Federal lawsuits filed in Pittsburgh against insurance companies that didn’t pay for pandemic-related losses

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Following on the heels of dozens that have already been filed across the country, three potential class-action lawsuits related to covid-19 were filed in federal court in Pittsburgh late this week.

All three complaints were filed against insurance companies alleging that they failed to cover claims for losses their customers sustained because of government-ordered shutdowns during the pandemic.

In one complaint filed in U.S. District Court, James and Jessica McMenamin Jr., of Butler County, are suing Arch Insurance Co. and Arch Insurance Solutions Inc. for failing to cover their losses for a trip that was canceled.

The couple booked tickets on Jan. 23 to travel from Pittsburgh to London, and then for a vacation tour from London to Rome, departing June 18 and returning 10 days later. They booked their travel through Affordable Tours, paying more than $2,500, the lawsuit said.

As part of their travel, the McMenamins also bought an individual travel protection policy from Arch, which would reimburse them in the event of a cancellation, delay or interruption of the trip, the complaint said.

Because of the covid-19 pandemic, the lawsuit said, the trip was canceled by Affordable Tours on April 4.

The couple submitted claims to Arch on May 12 but on June 23, they were denied.

The company responded, “‘[w]e have determined that we are unable to approve your claim or to provide any benefits under your claim.’ ”

According to the lawsuit, the insurance policy included language to cover a circumstance if the policyholder or the policyholder’s traveling companion is “quarantined.”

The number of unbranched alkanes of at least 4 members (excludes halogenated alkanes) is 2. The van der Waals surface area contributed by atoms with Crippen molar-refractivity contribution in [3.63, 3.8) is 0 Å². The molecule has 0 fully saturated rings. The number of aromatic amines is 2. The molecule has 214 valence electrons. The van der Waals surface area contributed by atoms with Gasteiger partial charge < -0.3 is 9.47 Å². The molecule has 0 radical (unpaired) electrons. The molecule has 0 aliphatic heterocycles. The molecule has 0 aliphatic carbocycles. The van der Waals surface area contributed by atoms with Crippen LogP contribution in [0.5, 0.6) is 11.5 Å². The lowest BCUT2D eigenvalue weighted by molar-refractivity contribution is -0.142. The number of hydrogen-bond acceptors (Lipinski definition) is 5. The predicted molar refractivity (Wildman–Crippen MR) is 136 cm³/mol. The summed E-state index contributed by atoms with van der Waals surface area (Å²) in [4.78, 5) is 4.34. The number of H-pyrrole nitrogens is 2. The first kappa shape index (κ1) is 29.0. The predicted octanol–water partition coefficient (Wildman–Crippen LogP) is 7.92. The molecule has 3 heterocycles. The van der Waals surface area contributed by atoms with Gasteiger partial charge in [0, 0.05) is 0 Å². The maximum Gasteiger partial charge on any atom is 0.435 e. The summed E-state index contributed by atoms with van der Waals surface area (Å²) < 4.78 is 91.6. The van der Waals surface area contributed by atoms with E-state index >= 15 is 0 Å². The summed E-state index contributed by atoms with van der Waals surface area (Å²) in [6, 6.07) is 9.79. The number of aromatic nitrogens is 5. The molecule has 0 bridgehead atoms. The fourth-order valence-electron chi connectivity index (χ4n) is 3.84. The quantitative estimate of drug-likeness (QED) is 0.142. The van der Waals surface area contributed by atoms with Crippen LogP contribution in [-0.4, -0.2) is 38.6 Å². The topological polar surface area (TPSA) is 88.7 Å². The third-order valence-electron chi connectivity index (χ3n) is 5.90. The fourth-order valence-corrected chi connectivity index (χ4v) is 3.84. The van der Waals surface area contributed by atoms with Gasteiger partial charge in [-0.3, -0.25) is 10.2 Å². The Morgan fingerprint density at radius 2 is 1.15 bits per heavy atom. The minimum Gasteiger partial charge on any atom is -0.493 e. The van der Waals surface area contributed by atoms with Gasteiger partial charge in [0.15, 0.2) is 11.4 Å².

The suit seeks to represent anyone who is in the same circumstances with the company and claims that the class would include more than 100 people with more than $5 million at issue.

A spokesman for Arch said he could not comment on pending litigation.

Dental practice sues

In the second suit, Berg Dental Offices, of North Fayette, filed a complaint against The Cincinnati Insurance Co., alleging it won’t pay for business income losses during the pandemic.

According to the complaint, Berg bought an “all-risk” insurance policy that covered May 2019 through May 2022.

The complaint alleges that the “all-risk” policy provides “the broadest property insurance coverage available,” and that it was to cover the “actual loss of ‘business income’ and ‘rental value’ sustained by plaintiff due to the necessary suspension of operations. …”

In addition, it said the policy provides additional coverage “for business income losses resulting from an ‘action of civil authority’ which prohibits access to the covered property. …”

According to the complaint, Berg closed on March 16 as part of the mandated government shutdown, and then reopened May 18 on a limited basis to “provide clinically necessary treatment in cases of non-urgent and non-emergent care.”

The dental office filed a claim on March 31 for business interruption. It was denied on April 3.

“The claim asserts loss of business income due to the government shutdown. Cincinnati has determined that coverage is unavailable for the claimed loss,” the company responded. “The claim does not involve direct, physical loss to property at your premises caused by a covered cause of loss.”

The lawsuit claims the insurance company gave no explanation for its conclusion.

The class covered by the complaint, the lawsuit contends, would be policyholders in the United States who purchased commercial property coverage from Cincinnati and who have been denied claims for lost business income caused by the government-ordered pandemic shutdown.

A spokeswoman for Cincinnati said she could not comment on pending litigation.

Company claims pandemic ‘not covered’